Born in the town of Soltau, Hanover, the son of local teacher Georg Heinrich Wöhler, he showed early mathematical ability and won a scholarship to study at the Higher Vocational College of Hanover from 1835, under the direction of Karl Karmarsch.
In 1840, he was recruited to the Borsig works in Berlin where he worked on the manufacture of rail tracks. In 1843, after a brief stay in Hannover, he started to receive instruction in locomotive driving in Belgium, returning as an engineer on the Hanover-Brunswick line of the Royal Hanoverian State Railways. By 1847, Wöhler was chief superintendent of rolling stock on the Lower Silesian-Marcher railway in Frankfurt (Oder).
The railroad was nationalised by the Prussian state railways in 1852 and Wöhler's growing reputation led to his appointment by the Prussian Ministry of Commerce to investigate the causes of fracture in railroad axles, work that was to occupy Wöhler over the next two decades. The recognition of his keen administration and technical leadership resulted in his appointment as director of the newly formed Imperial Railways in Alsace-Lorraine in 1874, based at the board's headquarters in Straßburg, a post he held until his retirement in 1889.
Wöhler started his axle investigations by research into the theory of elasticity and was led, in 1855, to a method for predicting the deflection of lattice beams that anticipated the work of Émile Clapeyron1. He also introduced the practice of supporting one end of a bridge on roller bearings to allow for thermal expansion.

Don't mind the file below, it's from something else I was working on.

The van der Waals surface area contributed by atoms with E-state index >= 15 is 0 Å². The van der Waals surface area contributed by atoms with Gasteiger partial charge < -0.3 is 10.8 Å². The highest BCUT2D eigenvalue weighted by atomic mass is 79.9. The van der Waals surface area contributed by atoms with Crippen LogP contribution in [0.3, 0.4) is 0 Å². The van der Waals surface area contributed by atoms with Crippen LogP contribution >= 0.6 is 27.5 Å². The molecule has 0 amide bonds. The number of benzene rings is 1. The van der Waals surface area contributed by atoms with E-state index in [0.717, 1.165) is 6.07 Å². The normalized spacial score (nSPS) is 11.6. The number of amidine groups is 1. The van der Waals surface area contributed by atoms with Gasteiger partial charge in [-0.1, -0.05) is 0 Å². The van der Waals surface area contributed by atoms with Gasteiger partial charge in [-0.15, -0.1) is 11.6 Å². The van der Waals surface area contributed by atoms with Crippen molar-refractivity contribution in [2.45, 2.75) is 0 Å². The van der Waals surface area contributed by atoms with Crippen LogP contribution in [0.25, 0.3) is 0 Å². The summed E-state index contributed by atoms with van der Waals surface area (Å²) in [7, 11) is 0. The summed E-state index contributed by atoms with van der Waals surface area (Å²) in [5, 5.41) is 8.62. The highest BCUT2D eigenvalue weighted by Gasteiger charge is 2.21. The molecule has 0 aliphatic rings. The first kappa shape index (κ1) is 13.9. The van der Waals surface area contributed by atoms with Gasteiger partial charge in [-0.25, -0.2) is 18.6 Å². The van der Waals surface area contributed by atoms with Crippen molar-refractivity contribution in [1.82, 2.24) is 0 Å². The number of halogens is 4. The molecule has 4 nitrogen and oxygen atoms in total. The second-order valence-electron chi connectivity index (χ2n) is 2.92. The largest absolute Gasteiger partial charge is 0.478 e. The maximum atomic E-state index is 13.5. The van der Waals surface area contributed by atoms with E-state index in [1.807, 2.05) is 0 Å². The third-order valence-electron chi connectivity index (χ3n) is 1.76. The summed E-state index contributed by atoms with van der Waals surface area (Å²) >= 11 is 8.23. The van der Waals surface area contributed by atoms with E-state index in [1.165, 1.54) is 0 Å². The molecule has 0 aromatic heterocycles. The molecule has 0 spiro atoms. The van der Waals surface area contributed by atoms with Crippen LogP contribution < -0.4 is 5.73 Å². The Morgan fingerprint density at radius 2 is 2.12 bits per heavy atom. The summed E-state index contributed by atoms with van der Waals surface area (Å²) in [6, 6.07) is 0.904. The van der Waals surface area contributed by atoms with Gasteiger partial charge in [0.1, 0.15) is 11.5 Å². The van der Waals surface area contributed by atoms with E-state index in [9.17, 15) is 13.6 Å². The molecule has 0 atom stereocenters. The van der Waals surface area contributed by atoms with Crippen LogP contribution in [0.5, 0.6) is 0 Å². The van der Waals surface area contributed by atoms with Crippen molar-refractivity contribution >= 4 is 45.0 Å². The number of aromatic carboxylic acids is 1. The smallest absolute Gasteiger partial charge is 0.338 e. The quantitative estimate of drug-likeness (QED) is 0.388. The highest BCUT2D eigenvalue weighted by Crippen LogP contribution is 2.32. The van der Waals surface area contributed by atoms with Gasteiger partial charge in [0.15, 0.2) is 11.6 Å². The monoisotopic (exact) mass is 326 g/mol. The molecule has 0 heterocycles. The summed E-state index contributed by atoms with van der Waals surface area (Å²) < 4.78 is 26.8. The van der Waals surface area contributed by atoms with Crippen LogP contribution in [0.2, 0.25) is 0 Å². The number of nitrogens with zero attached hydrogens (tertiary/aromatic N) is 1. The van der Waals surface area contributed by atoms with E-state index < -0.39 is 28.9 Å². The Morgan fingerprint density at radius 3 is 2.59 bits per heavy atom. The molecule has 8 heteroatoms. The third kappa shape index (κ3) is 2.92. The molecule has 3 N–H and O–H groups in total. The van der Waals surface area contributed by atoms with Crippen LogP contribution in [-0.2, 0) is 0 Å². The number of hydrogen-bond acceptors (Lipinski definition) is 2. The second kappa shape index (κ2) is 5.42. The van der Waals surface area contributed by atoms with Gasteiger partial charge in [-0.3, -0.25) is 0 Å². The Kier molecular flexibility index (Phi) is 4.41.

His work on fatigue marks the first systematic investigation of S-N Curves, also known as Wöhler curves, to characterise the fatigue behaviour of materials2. Such curves can be used to minimise the problem of fatigue by lowering the stress at critical points in a component. Wöhler showed clearly that fatigue occurs by crack growth from surface defects until the product can no longer support the applied load. The history of a fracture can be understood from a study of the fracture surface. He developed apparatus for repeated loading of railway axles, mainly because many accidents were caused by sudden fatigue fracture. The presentation of his work at the Paris Exposition in 1867 brought it to a wide international audience3,4.
He died in Hannover in 1914.
- Blaum, R (1918) August Wöhler, Beiträge zur Geschichte der Technik und Industrie vol. 8, pp33-35 (in German)
- Ruske, W. (1969) August Wöhler (1819-1914) zur 150. Wiederkehr seines Geburtstages, Materialprüfung vol. 11, pp181-188
- Stephen Timoshenko History of the Strength of Materials, Dover (1983), p 167 ff
- Schutz, W A History of Fatigue, Engineering Fracture Mechanics, 54(2), 263-300 (1996).
- Wöhler, A. (1855) Theorie rechteckiger eiserner Brückenbalken mit Gitterwänden und mit Blechwänden, Zeitschrift für Bauwesen vol. 5 pp121-166
- Wöhler, A. (1870) Über die Festigkeitsversuche mit Eisen und Stahl, Zeitschrift für Bauwesen vol. 20 pp73-106
- Wöhler's experiments on the strength of metals (1867) Engineering vol. 4 pp160-161
- Wöhler, A. (1871) Engl. Abstr. Eng. vol. 2
- Smith RA, Hillmansen S. A brief historical overview of the fatigue of railway axles. Proc Inst Mech Engng 2004;218:267–77.
- Brief description of Wöhler's work [NOT WORKING]